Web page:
According to the first myth, Aideen was involved in the death of her beloved Oscar, grandson of the legendary warrior Fionn MacCumhaill. When she heard the news of Oscar’s death, Aideen died of grief. To honor her, the people at Bray Head lit a fire and called it the Fire of Aideen. This myth emphasizes the tragic love story between Aideen and Oscar.

Another myth claims that the fire was kindled to celebrate the safe return of the Irish hero Cúchulainn after he had defeated an enemy warrior. In this version of the story, Aideen is not mentioned, and the fire is a symbol of the triumph of the Irish heroes.

A third myth tells the story of the warrior Lugh, who lit the Fire of Aideen to celebrate his victory over the Fomorians, a mythic sea monster. In this version of the story, Aideen has no role, and the fire symbolizes Lugh’s triumph over the Fomorians.

Finally, the most beautiful myth is from the Ulster Cycle epic. It’s about Aideen, the daughter of the king of Leinster, who falls in love with the warrior Cú Chulainn. However, Cú Chulainn is obliged to fight against her father in a war between the kingdoms of Ulster and Leinster. Aideen begs him not to fight, but he cannot escape his duty.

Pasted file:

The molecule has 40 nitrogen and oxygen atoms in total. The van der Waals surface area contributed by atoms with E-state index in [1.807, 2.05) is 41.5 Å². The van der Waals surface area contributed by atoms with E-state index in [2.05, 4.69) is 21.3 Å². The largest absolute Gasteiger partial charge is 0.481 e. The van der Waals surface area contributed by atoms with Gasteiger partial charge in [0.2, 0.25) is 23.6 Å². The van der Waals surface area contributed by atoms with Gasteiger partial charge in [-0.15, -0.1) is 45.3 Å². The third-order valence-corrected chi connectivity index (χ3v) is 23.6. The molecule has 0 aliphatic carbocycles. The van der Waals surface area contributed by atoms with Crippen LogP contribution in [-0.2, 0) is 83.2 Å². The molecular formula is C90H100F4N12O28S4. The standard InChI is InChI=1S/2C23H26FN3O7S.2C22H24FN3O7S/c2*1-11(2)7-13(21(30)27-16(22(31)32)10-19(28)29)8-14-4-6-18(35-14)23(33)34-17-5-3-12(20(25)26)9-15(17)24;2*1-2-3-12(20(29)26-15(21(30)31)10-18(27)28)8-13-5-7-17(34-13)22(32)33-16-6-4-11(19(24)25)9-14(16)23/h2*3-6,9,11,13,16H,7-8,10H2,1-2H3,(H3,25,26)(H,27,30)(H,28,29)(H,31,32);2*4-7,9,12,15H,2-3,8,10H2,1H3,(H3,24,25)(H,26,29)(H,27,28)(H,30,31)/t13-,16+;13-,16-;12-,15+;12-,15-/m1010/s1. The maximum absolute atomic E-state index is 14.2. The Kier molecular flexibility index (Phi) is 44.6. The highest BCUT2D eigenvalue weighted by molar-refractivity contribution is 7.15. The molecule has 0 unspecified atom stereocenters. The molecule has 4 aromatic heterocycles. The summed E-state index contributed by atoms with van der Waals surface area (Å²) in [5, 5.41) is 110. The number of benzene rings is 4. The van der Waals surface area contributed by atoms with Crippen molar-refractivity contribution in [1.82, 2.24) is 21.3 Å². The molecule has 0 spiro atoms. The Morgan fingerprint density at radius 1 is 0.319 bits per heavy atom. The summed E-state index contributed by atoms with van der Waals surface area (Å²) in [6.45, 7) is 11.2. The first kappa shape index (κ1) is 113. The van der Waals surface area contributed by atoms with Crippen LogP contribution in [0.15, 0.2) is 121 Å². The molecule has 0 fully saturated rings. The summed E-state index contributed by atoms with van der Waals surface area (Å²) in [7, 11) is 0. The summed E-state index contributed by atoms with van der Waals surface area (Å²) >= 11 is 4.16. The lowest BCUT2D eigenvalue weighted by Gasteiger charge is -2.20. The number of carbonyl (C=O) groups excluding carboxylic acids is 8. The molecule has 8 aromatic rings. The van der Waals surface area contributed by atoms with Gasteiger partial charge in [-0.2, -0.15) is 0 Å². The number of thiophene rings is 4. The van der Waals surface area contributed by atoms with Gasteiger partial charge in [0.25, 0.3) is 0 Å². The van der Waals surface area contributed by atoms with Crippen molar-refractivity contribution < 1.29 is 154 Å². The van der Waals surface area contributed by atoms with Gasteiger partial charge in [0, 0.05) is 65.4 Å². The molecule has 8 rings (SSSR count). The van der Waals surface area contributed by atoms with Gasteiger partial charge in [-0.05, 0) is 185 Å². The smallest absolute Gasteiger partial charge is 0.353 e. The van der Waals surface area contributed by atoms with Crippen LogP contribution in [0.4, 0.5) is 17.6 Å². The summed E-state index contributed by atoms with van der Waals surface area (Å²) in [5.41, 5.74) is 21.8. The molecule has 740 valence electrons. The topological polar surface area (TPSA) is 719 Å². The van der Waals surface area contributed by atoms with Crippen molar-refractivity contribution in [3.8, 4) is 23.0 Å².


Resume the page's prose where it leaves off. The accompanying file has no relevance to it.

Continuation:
Aideen then devises a plan to stop the war. She asks her father to build a tower on the coast of Leinster and light a fire on top of it when the battle is over. That way, Cú Chulainn can see that he no longer needs to fight and can safely return to Ulster. The plan works, and the war stops. Since then, the Fire of Aideen has stood for peace and love in Ireland.

The name “Bray Head” comes from this legend, as the tower that Aideen had built and on which the fire was lit likely stood at this location.

Although these myths differ in details, they all share a common element: the Fire of Aideen is a symbolic fire that represents triumph and victory. Whether kindled in honor of Aideen’s love, the return of Cúchulainn, or the victory of Lugh over the Fomorians, the fire remains an important feature of Irish mythology and a reminder of the heroes and their achievements.

Over the centuries, the Fire of Aideen has found its place as an iconic element of Bray Head and Valentia Island. Although the origin of the fire may be uncertain, it remains a fascinating legend that continues to captivate people’s imaginations.”


There is another walk with the name Bray Head Loop Walk. That one is in Bray, which is near Wicklow. This walk also offers stunning views and is definitely worth exploring. Some maps call it now Breay Head Cliff Walk

However, the name “Bray Head” is not derived from a myth, but from the River Bray that flows through it. Although the names are similar, the locations are about 350 km apart and each has its own unique features and attractions.

Here are the GPS coordinates for the lighthouse in Bray:  Latitude: 53.1943 Longitude: -6.1008

View of Bray Head Loop walk in Kerry